It would be to no purpose to discuss all eight of the abstruse
canons, as even Lamar’s succinct explanations of their use first in
physics and then in biblical study do not make them easy. It will be
enough to illustrate one or two of them.
Canon 7 is one of the more accessible: “If we can find two instances
which agree exactly in all but one particular, and differ in that one,
its influence in producing the phenomenon, if it have any, must thereby
be rendered sensible” (p. 260). In terms of physics, this canon means
that if two experiments are identical in all ways but one, that one
feature will account for whatever differences there may be in the
results of the experiment. Taking canon 7 to scripture, Lamar concluded
that the two conversions in Acts 16 and 18 are identical in all ways but
one: the earthquake in Chapter 16. Drawing a general law of conversion
from these two accounts, he listed hearing, faith, and baptism—but not
the earthquake—as the elements necessary for conversion. But then, Lamar
asked what to do with the earthquake. Canon 8 gives the solution: “Being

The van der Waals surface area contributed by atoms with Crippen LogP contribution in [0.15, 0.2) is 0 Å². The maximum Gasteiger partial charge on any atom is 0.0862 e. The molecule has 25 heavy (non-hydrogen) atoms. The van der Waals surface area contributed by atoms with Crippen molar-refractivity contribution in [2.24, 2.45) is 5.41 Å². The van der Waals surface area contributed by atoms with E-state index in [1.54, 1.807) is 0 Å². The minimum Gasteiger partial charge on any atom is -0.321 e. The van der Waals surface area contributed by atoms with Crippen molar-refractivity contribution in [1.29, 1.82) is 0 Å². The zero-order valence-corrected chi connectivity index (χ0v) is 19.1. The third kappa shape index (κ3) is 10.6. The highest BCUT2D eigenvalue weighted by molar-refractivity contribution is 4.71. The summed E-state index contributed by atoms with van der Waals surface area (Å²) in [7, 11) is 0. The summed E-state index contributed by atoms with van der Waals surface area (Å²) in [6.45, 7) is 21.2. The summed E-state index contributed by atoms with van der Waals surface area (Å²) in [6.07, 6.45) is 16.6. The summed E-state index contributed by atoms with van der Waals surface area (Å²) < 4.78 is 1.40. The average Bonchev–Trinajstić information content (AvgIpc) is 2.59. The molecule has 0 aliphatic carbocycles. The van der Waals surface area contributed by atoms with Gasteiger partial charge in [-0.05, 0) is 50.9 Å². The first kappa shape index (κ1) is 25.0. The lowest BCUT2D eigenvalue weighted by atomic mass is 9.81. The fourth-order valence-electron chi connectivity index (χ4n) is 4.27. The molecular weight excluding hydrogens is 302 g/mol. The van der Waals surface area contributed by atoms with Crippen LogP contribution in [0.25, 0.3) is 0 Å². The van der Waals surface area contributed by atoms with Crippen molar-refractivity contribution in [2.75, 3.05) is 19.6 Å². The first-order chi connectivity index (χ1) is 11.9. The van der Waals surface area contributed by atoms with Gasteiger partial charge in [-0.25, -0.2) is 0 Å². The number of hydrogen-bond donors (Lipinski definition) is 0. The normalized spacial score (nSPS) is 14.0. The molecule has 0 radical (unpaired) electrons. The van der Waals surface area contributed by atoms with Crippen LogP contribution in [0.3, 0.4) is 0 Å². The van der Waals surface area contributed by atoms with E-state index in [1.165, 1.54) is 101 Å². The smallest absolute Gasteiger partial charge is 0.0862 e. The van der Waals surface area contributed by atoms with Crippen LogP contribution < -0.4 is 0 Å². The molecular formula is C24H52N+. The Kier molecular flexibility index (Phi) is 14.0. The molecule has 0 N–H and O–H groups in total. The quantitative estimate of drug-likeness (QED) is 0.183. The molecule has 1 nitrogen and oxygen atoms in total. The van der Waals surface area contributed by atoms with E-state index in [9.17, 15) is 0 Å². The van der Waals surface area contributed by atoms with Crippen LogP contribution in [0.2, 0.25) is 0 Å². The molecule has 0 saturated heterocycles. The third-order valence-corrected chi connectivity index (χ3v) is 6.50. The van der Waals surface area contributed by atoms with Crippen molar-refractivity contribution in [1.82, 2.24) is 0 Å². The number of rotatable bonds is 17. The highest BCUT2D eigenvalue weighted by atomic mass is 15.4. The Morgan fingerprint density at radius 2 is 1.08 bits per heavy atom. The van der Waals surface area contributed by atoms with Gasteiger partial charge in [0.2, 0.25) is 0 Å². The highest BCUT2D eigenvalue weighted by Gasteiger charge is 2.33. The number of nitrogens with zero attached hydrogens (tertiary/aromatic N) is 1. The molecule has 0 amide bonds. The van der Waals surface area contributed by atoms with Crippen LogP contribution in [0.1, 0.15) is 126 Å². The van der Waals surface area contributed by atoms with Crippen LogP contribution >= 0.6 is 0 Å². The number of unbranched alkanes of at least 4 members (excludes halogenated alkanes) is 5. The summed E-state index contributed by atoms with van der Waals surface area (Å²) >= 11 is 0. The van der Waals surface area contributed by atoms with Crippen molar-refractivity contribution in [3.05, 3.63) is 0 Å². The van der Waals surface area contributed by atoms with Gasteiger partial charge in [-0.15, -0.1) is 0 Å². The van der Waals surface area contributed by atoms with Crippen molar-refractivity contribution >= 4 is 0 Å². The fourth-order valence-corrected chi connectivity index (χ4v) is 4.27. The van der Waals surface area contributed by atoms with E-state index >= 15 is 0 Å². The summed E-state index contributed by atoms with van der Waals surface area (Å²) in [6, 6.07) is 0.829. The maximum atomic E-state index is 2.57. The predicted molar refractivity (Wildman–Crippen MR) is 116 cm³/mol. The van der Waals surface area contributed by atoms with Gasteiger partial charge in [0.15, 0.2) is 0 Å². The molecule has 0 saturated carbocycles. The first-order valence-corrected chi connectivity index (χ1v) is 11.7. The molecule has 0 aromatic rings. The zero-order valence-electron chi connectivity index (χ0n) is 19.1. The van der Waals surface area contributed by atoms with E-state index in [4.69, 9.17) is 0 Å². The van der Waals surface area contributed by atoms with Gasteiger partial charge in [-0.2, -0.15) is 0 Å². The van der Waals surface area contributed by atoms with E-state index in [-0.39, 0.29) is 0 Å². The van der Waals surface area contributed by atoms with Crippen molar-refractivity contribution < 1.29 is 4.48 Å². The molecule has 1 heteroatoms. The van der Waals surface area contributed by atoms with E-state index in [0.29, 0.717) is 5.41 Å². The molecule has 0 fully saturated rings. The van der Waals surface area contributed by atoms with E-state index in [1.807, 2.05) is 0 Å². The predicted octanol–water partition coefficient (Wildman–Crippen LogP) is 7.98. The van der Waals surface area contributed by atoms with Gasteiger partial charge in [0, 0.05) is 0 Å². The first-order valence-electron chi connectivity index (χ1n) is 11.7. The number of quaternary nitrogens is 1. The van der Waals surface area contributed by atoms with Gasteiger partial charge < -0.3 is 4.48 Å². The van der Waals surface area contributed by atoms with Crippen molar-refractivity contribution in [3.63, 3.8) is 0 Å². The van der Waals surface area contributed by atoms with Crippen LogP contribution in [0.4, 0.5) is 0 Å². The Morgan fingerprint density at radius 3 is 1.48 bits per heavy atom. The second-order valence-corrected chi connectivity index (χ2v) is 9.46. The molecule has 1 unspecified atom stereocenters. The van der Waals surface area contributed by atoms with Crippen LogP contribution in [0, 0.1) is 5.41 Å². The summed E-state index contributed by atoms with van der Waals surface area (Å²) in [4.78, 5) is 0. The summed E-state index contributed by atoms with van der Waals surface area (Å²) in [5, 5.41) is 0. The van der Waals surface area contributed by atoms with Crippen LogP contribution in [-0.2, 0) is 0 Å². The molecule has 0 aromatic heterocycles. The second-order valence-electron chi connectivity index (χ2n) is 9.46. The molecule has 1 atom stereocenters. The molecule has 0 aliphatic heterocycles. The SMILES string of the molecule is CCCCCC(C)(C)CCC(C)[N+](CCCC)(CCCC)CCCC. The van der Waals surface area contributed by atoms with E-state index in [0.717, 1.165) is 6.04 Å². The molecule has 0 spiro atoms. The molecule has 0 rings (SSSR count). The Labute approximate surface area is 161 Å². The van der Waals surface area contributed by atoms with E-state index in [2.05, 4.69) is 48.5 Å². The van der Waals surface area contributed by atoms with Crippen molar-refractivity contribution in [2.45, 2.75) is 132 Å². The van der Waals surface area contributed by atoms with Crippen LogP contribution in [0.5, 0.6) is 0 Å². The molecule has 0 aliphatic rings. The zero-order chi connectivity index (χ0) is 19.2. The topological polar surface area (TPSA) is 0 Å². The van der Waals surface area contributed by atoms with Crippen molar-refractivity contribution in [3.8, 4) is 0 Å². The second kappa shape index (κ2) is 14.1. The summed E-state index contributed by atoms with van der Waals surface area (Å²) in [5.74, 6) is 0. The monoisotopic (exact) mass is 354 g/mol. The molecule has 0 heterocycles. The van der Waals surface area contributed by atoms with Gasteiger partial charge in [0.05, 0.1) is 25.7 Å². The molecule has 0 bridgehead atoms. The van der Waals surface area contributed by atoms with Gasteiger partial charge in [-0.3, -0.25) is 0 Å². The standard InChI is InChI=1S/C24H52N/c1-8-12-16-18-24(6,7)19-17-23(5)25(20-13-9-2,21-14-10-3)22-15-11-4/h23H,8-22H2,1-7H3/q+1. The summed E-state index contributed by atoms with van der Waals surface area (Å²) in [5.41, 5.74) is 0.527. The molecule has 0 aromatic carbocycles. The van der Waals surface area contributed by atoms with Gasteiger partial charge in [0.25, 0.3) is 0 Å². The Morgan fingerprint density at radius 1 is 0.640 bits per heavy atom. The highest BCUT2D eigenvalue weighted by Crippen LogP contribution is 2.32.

a residual phenomenon remaining after the induction from the points of
agreement have been made, [the earthquake] must be now classified with
those providential or miraculous influences which concur in preparing
the mind for the reception of the word which produces faith” (p. 262).
In other words, having an earthquake prior to hearing the gospel is
helpful, but it is not necessary to salvation.
Both Campbell and W. K. Pendleton were lavish in their praise of
Lamar’s work. In Pendleton’s review, he said “It is truly a book of
substance—learned, but not pedantic; argumentative, but not dull; and so
rich of useful information and judicious reflection, that we feel it to
be a good service to commend it, as we most heartily do, to the candid
and studious perusal of the public.”12 Campbell called the
work “preeminently logical in its books, its parts, its chapters, and
its sections” and printed an expanded version of Lamar’s already
detailed table of contents. “This is a volume of much value,” Campbell
wrote, “got up in the best style of typography, and will interest every
amateur of the Divine Oracles, and more especially those who are devoted
to preaching and teaching the whole counsel of God.”13